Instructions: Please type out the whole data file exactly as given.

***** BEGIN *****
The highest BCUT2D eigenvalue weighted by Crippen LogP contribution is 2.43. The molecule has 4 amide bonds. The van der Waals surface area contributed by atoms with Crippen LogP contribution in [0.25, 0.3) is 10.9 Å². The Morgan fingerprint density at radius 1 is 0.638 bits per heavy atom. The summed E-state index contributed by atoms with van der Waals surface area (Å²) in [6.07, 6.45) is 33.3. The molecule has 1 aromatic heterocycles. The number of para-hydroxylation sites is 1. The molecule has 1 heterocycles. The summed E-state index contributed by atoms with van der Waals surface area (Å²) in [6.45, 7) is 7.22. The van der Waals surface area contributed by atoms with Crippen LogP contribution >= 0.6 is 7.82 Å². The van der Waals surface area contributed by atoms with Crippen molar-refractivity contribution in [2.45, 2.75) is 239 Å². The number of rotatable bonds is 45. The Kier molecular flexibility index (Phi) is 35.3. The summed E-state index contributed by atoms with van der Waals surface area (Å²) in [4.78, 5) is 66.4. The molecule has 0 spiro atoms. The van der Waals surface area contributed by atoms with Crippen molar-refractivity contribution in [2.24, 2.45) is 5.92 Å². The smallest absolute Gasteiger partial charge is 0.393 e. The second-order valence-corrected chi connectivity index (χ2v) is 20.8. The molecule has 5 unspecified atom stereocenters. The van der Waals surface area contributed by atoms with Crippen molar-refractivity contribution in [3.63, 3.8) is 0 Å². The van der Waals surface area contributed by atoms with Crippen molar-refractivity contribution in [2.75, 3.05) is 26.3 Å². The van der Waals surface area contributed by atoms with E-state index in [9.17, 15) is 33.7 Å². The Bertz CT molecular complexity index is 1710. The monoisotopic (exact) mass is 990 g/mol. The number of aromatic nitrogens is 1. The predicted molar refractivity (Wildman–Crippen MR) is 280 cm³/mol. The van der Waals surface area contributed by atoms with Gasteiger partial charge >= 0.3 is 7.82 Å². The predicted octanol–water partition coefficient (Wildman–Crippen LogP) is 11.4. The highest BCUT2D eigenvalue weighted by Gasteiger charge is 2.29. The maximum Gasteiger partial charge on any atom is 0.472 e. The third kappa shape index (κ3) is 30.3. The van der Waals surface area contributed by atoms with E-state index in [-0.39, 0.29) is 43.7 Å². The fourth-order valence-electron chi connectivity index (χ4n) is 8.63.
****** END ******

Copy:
The highest BCUT2D eigenvalue weighted by Crippen LogP contribution is 2.43. The molecule has 4 amide bonds. The van der Waals surface area contributed by atoms with Crippen LogP contribution in [0.25, 0.3) is 10.9 Å². The Morgan fingerprint density at radius 1 is 0.638 bits per heavy atom. The summed E-state index contributed by atoms with van der Waals surface area (Å²) in [6.07, 6.45) is 33.3. The molecule has 1 aromatic heterocycles. The number of para-hydroxylation sites is 1. The molecule has 1 heterocycles. The summed E-state index contributed by atoms with van der Waals surface area (Å²) in [6.45, 7) is 7.22. The van der Waals surface area contributed by atoms with Crippen LogP contribution >= 0.6 is 7.82 Å². The van der Waals surface area contributed by atoms with Crippen molar-refractivity contribution in [2.45, 2.75) is 239 Å². The number of rotatable bonds is 45. The Kier molecular flexibility index (Phi) is 35.3. The summed E-state index contributed by atoms with van der Waals surface area (Å²) in [4.78, 5) is 66.4. The molecule has 0 spiro atoms. The van der Waals surface area contributed by atoms with Crippen molar-refractivity contribution in [2.24, 2.45) is 5.92 Å². The smallest absolute Gasteiger partial charge is 0.393 e. The second-order valence-corrected chi connectivity index (χ2v) is 20.8. The molecule has 5 unspecified atom stereocenters. The van der Waals surface area contributed by atoms with Crippen molar-refractivity contribution in [3.63, 3.8) is 0 Å². The van der Waals surface area contributed by atoms with Crippen molar-refractivity contribution in [2.75, 3.05) is 26.3 Å². The van der Waals surface area contributed by atoms with E-state index in [9.17, 15) is 33.7 Å². The Bertz CT molecular complexity index is 1710. The monoisotopic (exact) mass is 990 g/mol. The number of aromatic nitrogens is 1. The predicted molar refractivity (Wildman–Crippen MR) is 280 cm³/mol. The van der Waals surface area contributed by atoms with Gasteiger partial charge >= 0.3 is 7.82 Å². The predicted octanol–water partition coefficient (Wildman–Crippen LogP) is 11.4. The highest BCUT2D eigenvalue weighted by Gasteiger charge is 2.29. The maximum Gasteiger partial charge on any atom is 0.472 e. The third kappa shape index (κ3) is 30.3. The van der Waals surface area contributed by atoms with E-state index in [-0.39, 0.29) is 43.7 Å². The fourth-order valence-electron chi connectivity index (χ4n) is 8.63.